METAIRIE, La. — In the months before Congress passed the president's healthcare law, Sen. Mary L. Landrieu faced a deluge: The office phones rang off the hook, the mail was heavy and a few restive constituents — well aware of the cameras — showed up at her events urging her to vote against it.
The three-term Louisiana Democrat was one of the final holdouts, but ultimately she backed the bill. And now in this red state — where President Obama lost by 18 percentage points in 2012 — her opponents intend to make her pay the price.
As her poll numbers have plunged during the bumpy Obamacare rollout, Landrieu has rushed to contain the damage. When about 90,000 health insurance plans were canceled in her state because they did not meet the new law's requirements, she swiftly introduced a legislative fix and bucked the White House by enlisting other Senate Democrats to support it before the president announced his own adjustment.
She has distanced herself from the program's failures, sometimes by flinging darts in Obama's direction: "What I've said to the president is: 'You told them that they could keep it,'" she said of the canceled insurance plans in a news clip featured in her defiant new campaign ad. "I'm fixing it … and I've urged the president to fix it."
Landrieu is one of a small group of vulnerable Senate Democrats with the bad luck to be running in hotly contested races under the substantial shadow of Obamacare. The central question for Landrieu is a variation on what faces all of those incumbents: whether her rebukes of the president, and her intensive focus on local issues like flood insurance, will be enough to maintain her edge in suburban areas like Metairie, where she has built a winning coalition in her previous races by attracting Republican votes.
Landrieu's strategy is not without risk. While distancing herself from the law she must also avoid alienating black voters, whose solid support has been a key element in each of her narrow Senate wins. Complicating matters is Louisiana's complex "jungle" election system: She will not face voters until November, when to avoid a runoff she must vanquish two Republican opponents by winning more than 50% of the vote. Her current poll numbers show her well below that threshold.
Interviews with voters here suggest that Landrieu's biggest challenge is rebuilding her brand as a populist, and one who is less partisan than most Democrats on Capitol Hill. The secret sauce in each of her Senate races, political operatives here say, is the discipline she has shown in running essentially a governor's race, rather a Senate race — casting herself as a fighter for Louisiana on local issues that often carry greater weight with her state's voters than Washington's ideological battles.
Standing with the president on the healthcare law shattered that image for voters like Todd Stremlau, a Metairie Republican who said he had voted for her in the past because he believed she was independent, strong on national defense and influential on Louisiana issues because of her family name. (Her father, Maurice Edwin "Moon" Landrieu, was mayor of New Orleans, a post now held by her brother Mitch.)
With the healthcare law, "she should have known what was coming," said Stremlau, who was grocery shopping with his young daughter in this swing territory near the shore of Lake Pontchartrain. "She made a big mistake by toeing the line on the Democratic side for the healthcare law."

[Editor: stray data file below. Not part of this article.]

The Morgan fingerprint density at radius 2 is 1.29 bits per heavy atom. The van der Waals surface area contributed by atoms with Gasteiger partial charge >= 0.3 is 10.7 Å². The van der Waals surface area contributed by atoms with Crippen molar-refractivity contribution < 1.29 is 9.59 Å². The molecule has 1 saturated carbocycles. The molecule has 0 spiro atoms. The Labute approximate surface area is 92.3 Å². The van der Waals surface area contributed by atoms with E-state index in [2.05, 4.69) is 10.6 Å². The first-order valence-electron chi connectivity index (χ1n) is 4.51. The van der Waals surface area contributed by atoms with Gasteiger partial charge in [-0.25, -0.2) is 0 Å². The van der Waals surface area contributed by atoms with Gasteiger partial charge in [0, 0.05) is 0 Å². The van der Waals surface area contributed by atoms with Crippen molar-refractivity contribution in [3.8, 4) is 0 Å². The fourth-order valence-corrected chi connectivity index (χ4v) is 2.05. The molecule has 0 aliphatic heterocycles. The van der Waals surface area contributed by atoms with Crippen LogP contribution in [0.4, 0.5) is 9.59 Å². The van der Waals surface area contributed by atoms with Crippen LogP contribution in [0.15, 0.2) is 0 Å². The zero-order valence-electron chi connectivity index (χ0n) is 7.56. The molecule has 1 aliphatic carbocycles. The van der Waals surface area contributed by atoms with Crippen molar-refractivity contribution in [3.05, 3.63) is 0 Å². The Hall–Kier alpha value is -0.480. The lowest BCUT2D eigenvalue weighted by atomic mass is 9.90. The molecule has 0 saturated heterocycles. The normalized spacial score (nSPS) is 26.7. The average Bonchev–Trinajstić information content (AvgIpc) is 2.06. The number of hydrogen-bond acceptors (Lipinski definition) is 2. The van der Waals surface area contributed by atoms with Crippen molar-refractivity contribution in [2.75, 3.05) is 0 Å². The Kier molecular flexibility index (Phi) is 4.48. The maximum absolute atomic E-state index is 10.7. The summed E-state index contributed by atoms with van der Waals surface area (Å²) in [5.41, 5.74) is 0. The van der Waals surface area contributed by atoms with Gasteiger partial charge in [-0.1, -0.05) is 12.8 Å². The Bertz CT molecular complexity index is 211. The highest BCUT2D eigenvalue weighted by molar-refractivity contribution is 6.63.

Democrat Zack Braud, a drugstore manager from LaPlace who has also voted for Landrieu in the past, said she had not been vigilant enough in overseeing the dispersal of federal funds after Hurricane Katrina. "They got all kinds of money from the government to do the levees and they haven't been done," Braud said, citing one example.
"Average," he replied when asked to rate Landrieu's performance.
So there is no question why Landrieu has redoubled her efforts to drive through legislation that would block skyrocketing flood insurance rates, while also touting her efforts on coastal restoration and storm recovery.
But at a recent campaign event in Lafayette — the epicenter of the booming energy industry in Louisiana — Landrieu's chief challenger, Republican Bill Cassidy, said his record on those issues is just as strong, and accused Landrieu of trying to distract voters from her support of the healthcare law.
The Baton Rouge congressman drew national attention after Hurricane Katrina by working with other volunteers to turn a deserted Kmart into a health clinic. As a physician married to a retired surgeon, Cassidy tells voters he'd rather they call him "doctor" than "congressman," and he relentlessly hammers Landrieu for her support of the healthcare law and Obama.
"If you support the president 97% of the time — heck, you've got your gal," he recently told voters at a Lafayette town hall meeting.
But even with all her vulnerabilities, Landrieu also has some clear advantages over Cassidy, who is far less known. Her treasury is robust; her consultants top-notch. Many voters here note her family roots and say they believe that those have helped her deliver federal dollars after Hurricane Katrina.
Landrieu has a good chance of becoming chairwoman of the Senate Energy and Natural Resources Committee, which would boost her already substantial prowess in raising money from the oil and gas industry and strengthen her argument that she would be better-positioned to cater to her constituents' needs.
(The move could occur as a result of Obama's nomination of the committee's current chairman, Sen. Max Baucus of Montana, as ambassador to China. If Baucus is confirmed, Sen. Ron Wyden of Oregon is expected to take over his post as head of the Senate Finance Committee, leaving the energy position open for Landrieu.)